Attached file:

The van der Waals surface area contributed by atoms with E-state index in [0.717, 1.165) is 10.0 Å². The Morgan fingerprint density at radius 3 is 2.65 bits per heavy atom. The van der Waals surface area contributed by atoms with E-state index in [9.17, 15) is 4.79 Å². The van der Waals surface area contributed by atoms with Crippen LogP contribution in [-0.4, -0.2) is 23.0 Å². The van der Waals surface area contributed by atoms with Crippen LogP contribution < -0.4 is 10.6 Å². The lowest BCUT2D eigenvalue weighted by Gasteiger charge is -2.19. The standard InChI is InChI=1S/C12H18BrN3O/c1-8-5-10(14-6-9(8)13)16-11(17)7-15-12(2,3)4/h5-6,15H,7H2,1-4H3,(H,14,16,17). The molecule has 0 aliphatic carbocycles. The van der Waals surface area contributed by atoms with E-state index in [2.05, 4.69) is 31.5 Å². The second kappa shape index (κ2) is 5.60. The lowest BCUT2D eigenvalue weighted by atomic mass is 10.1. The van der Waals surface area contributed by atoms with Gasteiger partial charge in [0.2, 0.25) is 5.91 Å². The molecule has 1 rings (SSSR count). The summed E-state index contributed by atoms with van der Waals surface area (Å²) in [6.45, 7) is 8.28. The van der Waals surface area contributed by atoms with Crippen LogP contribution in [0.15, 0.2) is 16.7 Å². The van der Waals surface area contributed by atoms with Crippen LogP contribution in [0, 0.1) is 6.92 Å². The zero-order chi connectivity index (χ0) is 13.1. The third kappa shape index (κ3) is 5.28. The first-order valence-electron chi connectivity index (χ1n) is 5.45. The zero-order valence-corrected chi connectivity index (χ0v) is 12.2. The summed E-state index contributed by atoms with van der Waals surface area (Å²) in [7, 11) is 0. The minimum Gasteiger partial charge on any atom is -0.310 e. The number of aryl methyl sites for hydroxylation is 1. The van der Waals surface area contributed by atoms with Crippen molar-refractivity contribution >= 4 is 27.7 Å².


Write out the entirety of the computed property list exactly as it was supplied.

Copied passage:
The van der Waals surface area contributed by atoms with E-state index in [0.717, 1.165) is 10.0 Å². The Morgan fingerprint density at radius 3 is 2.65 bits per heavy atom. The van der Waals surface area contributed by atoms with E-state index in [9.17, 15) is 4.79 Å². The van der Waals surface area contributed by atoms with Crippen LogP contribution in [-0.4, -0.2) is 23.0 Å². The van der Waals surface area contributed by atoms with Crippen LogP contribution < -0.4 is 10.6 Å². The lowest BCUT2D eigenvalue weighted by Gasteiger charge is -2.19. The standard InChI is InChI=1S/C12H18BrN3O/c1-8-5-10(14-6-9(8)13)16-11(17)7-15-12(2,3)4/h5-6,15H,7H2,1-4H3,(H,14,16,17). The molecule has 0 aliphatic carbocycles. The van der Waals surface area contributed by atoms with E-state index in [2.05, 4.69) is 31.5 Å². The second kappa shape index (κ2) is 5.60. The lowest BCUT2D eigenvalue weighted by atomic mass is 10.1. The van der Waals surface area contributed by atoms with Gasteiger partial charge in [0.2, 0.25) is 5.91 Å². The molecule has 1 rings (SSSR count). The summed E-state index contributed by atoms with van der Waals surface area (Å²) in [6.45, 7) is 8.28. The van der Waals surface area contributed by atoms with Crippen LogP contribution in [0.15, 0.2) is 16.7 Å². The van der Waals surface area contributed by atoms with Crippen LogP contribution in [0, 0.1) is 6.92 Å². The zero-order chi connectivity index (χ0) is 13.1. The third kappa shape index (κ3) is 5.28. The first-order valence-electron chi connectivity index (χ1n) is 5.45. The zero-order valence-corrected chi connectivity index (χ0v) is 12.2. The summed E-state index contributed by atoms with van der Waals surface area (Å²) in [7, 11) is 0. The minimum Gasteiger partial charge on any atom is -0.310 e. The number of aryl methyl sites for hydroxylation is 1. The van der Waals surface area contributed by atoms with Crippen molar-refractivity contribution >= 4 is 27.7 Å².